By Dr Paul John,Port Harcourt,firstname.lastname@example.org,08083658038
Below is the well articulated and reverberating opening remark by Prof Mike Ogirima,the indefatigable president of the Nigerian Medical Association ( NMA) ,on the occasion of the Doctors’ Timeout Family (DTOF)’s 2nd anniversary held at various locations nationwide on 15th June 2017………….
I am pleased to be asked to make an opening remark on the second anniversary of the creation of this DTOF platform.
The theme of the second anniversary; Doctors as Heads of Tertiary Health Institutions in Nigeria-Problems and Prospects could, be discussed in the context of the assessment of our various colleagues who have occupied leadership positions in the health sector in the past, present and hopefully in future.
The administration of the tertiary health institutions in Nigeria has been legally ceded to the medical practitioners by the university teaching hospital act.
The application of this law hitherto was hierarchical and at the discretion of C in C. Management of all the centres was better before the partial democratization of the procedure for the appointment of the CMD/MDs. However Stakeholders are not involved in the monitoring and evaluation of the tenure of d CEOs, neither are they involved in the discipline of the CEOs. These are coupled with the fact that there are few cases of gross corruption, arrogance, high handedness and recklessness in our leaders. The added quest for renewal for second tenure brought in desperate actions and misbehavior by some of the CMDs/MDs.
The leaders are appointed without regards to experience, maturity and popularity among the entire staff in the hospitals.
There are few cases of nepotism demonstrated in the processes of appointments. Rumors had it that there are exchanges of sums/or promise of juicy contracts to the godfathers of the would be CMDs/MDs.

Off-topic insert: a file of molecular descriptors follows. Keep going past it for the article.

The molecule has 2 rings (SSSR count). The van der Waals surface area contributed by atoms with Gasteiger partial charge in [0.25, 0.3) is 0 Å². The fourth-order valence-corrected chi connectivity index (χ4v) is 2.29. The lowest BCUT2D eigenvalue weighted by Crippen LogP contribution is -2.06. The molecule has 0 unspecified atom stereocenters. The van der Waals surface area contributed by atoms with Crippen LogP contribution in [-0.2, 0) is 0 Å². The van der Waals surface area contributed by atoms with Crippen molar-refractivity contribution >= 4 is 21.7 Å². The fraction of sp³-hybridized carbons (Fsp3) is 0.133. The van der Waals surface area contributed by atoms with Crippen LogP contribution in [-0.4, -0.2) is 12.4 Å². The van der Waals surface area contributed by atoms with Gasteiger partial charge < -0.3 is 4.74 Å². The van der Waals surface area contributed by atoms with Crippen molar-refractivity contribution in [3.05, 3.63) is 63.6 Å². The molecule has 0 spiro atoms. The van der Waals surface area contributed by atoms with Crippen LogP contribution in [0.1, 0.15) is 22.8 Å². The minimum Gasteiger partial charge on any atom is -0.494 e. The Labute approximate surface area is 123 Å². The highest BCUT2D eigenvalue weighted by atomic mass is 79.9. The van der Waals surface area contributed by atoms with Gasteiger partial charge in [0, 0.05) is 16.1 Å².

The new trend of agitation by the paramedics/JOHESU has worsened the pressure on our leaders to perform while in office. We must not allow this to degenerate to civil unrest in the system.
The future is bright if far reaching steps are taken to protect our leadership roles.
We must lead by good example.
Internal discipline of our colleagues must be seen in action.
We must therefore build up trust among ourselves and beyond our boundary.
An all inclusive management protocol must be seen in all our institutions.
The doctor should develop a team approach in the management of our resources where the patient is the focus of our cohabitation.
We should develop the spirit of collective bargain among the different professionals within the health sector.
We can build up our capacities to equip us for the leadership role. Some knowledge of management is needed in our curriculum at different levels of training.
Our colleagues should be involved in the search, screening, appointment and discipline of would-be leaders.
A process of removal of any under-performing leaders must be set up and utilized.
I advise that leaders should have the experience and maturity to lead. There should be a match of age with the office. We should wait for our turn just as it is done in the legal and military systems.
These non medical systems have demonstrated some discipline and stability.
The so called veterans must develop a veterans’ or elders’ platform where policies and pieces of advice are incubated and given to our young ones as a way of mentoring the future leaders.
The idea of having some crowned veterans permanently with younger ones should not be encouraged because of corruption of ideas of the young ones by the veterans. The younger colleagues should be allowed to brainstorm among their peers while such ideas so developed can be subjected to critical review before implementation.
I can go on and on, but let me stop at this stage to receive comments and questions.
I congratulate the leadership of this platform for their dedication, respect for authorities and seniors in the profession. The ideas generated here have helped me and my team to implement THE BRIDGE AGENDA.